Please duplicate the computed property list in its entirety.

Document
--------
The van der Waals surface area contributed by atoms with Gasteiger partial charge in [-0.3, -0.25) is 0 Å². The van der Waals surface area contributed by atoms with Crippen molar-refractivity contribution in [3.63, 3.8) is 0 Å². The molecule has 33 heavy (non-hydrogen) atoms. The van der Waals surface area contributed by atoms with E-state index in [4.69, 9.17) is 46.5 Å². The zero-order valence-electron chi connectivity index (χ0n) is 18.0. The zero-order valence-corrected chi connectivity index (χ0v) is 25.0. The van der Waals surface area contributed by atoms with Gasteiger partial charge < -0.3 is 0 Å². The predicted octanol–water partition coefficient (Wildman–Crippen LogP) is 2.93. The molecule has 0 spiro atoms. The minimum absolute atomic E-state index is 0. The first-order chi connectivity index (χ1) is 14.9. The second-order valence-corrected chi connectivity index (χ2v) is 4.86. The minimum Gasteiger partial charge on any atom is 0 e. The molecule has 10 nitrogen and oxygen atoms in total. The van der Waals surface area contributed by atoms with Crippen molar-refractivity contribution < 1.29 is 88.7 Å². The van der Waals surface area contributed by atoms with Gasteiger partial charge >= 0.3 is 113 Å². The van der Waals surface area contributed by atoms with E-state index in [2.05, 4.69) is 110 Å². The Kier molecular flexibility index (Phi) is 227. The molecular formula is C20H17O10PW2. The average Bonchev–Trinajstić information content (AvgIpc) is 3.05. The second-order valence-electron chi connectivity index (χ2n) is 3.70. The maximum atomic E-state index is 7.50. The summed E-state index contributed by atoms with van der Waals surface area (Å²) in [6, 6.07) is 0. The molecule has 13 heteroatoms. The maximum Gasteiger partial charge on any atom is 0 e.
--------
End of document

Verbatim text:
The van der Waals surface area contributed by atoms with Gasteiger partial charge in [-0.3, -0.25) is 0 Å². The van der Waals surface area contributed by atoms with Crippen molar-refractivity contribution in [3.63, 3.8) is 0 Å². The molecule has 33 heavy (non-hydrogen) atoms. The van der Waals surface area contributed by atoms with E-state index in [4.69, 9.17) is 46.5 Å². The zero-order valence-electron chi connectivity index (χ0n) is 18.0. The zero-order valence-corrected chi connectivity index (χ0v) is 25.0. The van der Waals surface area contributed by atoms with Gasteiger partial charge < -0.3 is 0 Å². The predicted octanol–water partition coefficient (Wildman–Crippen LogP) is 2.93. The molecule has 0 spiro atoms. The minimum absolute atomic E-state index is 0. The first-order chi connectivity index (χ1) is 14.9. The second-order valence-corrected chi connectivity index (χ2v) is 4.86. The minimum Gasteiger partial charge on any atom is 0 e. The molecule has 10 nitrogen and oxygen atoms in total. The van der Waals surface area contributed by atoms with Crippen molar-refractivity contribution < 1.29 is 88.7 Å². The van der Waals surface area contributed by atoms with Gasteiger partial charge >= 0.3 is 113 Å². The van der Waals surface area contributed by atoms with E-state index in [2.05, 4.69) is 110 Å². The Kier molecular flexibility index (Phi) is 227. The molecular formula is C20H17O10PW2. The average Bonchev–Trinajstić information content (AvgIpc) is 3.05. The second-order valence-electron chi connectivity index (χ2n) is 3.70. The maximum atomic E-state index is 7.50. The summed E-state index contributed by atoms with van der Waals surface area (Å²) in [6, 6.07) is 0. The molecule has 13 heteroatoms. The maximum Gasteiger partial charge on any atom is 0 e.